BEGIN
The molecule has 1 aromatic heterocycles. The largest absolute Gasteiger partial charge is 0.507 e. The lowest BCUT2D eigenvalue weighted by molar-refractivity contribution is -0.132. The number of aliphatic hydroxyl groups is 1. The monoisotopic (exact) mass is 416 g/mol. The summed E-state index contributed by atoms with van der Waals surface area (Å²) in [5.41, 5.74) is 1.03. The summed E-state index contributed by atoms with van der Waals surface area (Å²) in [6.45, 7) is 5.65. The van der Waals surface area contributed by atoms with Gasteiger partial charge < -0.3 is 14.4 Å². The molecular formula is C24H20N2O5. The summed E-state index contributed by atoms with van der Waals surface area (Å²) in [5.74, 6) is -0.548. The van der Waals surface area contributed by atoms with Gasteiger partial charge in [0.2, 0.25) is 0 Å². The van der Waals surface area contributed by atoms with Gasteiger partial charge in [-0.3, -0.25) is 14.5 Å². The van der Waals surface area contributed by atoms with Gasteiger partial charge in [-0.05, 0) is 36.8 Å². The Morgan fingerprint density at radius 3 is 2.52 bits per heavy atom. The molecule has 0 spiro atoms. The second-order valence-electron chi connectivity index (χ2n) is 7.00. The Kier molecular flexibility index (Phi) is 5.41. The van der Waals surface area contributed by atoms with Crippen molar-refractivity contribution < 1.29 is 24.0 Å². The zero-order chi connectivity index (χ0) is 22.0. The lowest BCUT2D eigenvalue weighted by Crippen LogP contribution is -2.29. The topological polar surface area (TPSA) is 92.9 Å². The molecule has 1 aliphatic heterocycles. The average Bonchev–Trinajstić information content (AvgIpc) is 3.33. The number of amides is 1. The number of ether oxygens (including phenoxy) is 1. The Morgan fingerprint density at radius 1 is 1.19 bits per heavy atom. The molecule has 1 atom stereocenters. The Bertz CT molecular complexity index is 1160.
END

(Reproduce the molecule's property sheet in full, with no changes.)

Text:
The molecule has 1 aromatic heterocycles. The largest absolute Gasteiger partial charge is 0.507 e. The lowest BCUT2D eigenvalue weighted by molar-refractivity contribution is -0.132. The number of aliphatic hydroxyl groups is 1. The monoisotopic (exact) mass is 416 g/mol. The summed E-state index contributed by atoms with van der Waals surface area (Å²) in [5.41, 5.74) is 1.03. The summed E-state index contributed by atoms with van der Waals surface area (Å²) in [6.45, 7) is 5.65. The van der Waals surface area contributed by atoms with Gasteiger partial charge < -0.3 is 14.4 Å². The molecular formula is C24H20N2O5. The summed E-state index contributed by atoms with van der Waals surface area (Å²) in [5.74, 6) is -0.548. The van der Waals surface area contributed by atoms with Gasteiger partial charge in [0.2, 0.25) is 0 Å². The van der Waals surface area contributed by atoms with Gasteiger partial charge in [-0.3, -0.25) is 14.5 Å². The van der Waals surface area contributed by atoms with Gasteiger partial charge in [-0.05, 0) is 36.8 Å². The Morgan fingerprint density at radius 3 is 2.52 bits per heavy atom. The molecule has 0 spiro atoms. The second-order valence-electron chi connectivity index (χ2n) is 7.00. The Kier molecular flexibility index (Phi) is 5.41. The van der Waals surface area contributed by atoms with Crippen molar-refractivity contribution < 1.29 is 24.0 Å². The zero-order chi connectivity index (χ0) is 22.0. The lowest BCUT2D eigenvalue weighted by Crippen LogP contribution is -2.29. The topological polar surface area (TPSA) is 92.9 Å². The molecule has 1 aliphatic heterocycles. The average Bonchev–Trinajstić information content (AvgIpc) is 3.33. The number of amides is 1. The number of ether oxygens (including phenoxy) is 1. The Morgan fingerprint density at radius 1 is 1.19 bits per heavy atom. The molecule has 1 atom stereocenters. The Bertz CT molecular complexity index is 1160.